The attack took place after Cristian Herrera, a crime reporter for the daily Q'Hubo, received a tip-off from one of his sources that a murder had just taken place in a dangerous part of the city frequented by criminal gangs, smugglers and traffickers.
Herrera, who has two bodyguards assigned by the National Protection Unit (UNP), set off at once with his bodyguards and one of his colleagues, Andrés González, in a UNP pickup.
On arriving at the scene, the pickup was surrounded by gunmen on motorcycles who insulted the reporters, used force in an attempt to open its doors and then opened fire. The pickup took off at great speed and fortunately none of its four occupants sustained any injury.
Herrera began getting state protection in October 2014, after receiving many death threats and warnings to stop covering crime. He reported getting more threats in November.
“We condemn what was both an act of extreme cowardliness and a grave violation of the freedom to report the news,” said Emmanuel Colombié, the head of RSF’s Latin America bureau.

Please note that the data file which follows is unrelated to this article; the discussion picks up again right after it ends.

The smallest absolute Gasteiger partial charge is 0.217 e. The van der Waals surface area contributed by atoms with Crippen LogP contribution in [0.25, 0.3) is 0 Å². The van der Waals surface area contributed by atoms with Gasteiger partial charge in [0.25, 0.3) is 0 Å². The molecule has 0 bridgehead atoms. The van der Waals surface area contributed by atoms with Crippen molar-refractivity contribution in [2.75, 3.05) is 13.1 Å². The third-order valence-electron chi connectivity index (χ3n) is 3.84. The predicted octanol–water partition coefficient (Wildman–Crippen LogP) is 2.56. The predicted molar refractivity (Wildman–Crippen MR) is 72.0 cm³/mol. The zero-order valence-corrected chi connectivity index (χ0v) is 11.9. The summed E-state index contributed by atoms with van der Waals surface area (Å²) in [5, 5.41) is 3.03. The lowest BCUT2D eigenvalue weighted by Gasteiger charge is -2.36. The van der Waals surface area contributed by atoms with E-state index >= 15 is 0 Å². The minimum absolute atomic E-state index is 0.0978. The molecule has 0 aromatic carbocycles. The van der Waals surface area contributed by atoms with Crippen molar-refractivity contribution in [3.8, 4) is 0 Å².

“This murder attempt against a working journalist guarded by the National Protection Unit is indicative of the ineffectiveness of the protective mechanisms in place in a country that is still badly affected by the violence of criminal groups, a country where investigative reporting continues to be very dangerous.”
Herrera told RSF he has been getting threats in connection with his work since 2004, when he began covering crime in Cúcuta. He had an earlier spell under UNP protection at the time and even fled to Chile for a year as a safety measure.
The threats resumed in 2014, when he received leaflets signed by Los Rastrojos, an armed paramilitary group, naming him as a “military target” and giving him 24 hours to leave the city.
The UNP told RSF that measures have now been taken to step up protection for Herrera, including assigning him an armour-plated car for work use.
The UNP – the subject of a joint report by RSF, FECOLPER and FLIP last year on the 15th anniversary of its creation – needs an urgent overhaul in order to be able to provide more effective protection for Colombia’s journalists, especially crime reporters, who are exposed to the threat of extreme violence by organized crime in many parts of the country including Cúcuta.
In the peace process that has been under way with the FARC guerrillas for several years, the Colombian government must not turn a blind eye to the presence of other armed groups such as the ELN and the various paramilitary groups that often target journalists and continue to sow terror.
Colombia is ranked 134th out of 180 countries in RSF’s 2016 World Press Freedom Index.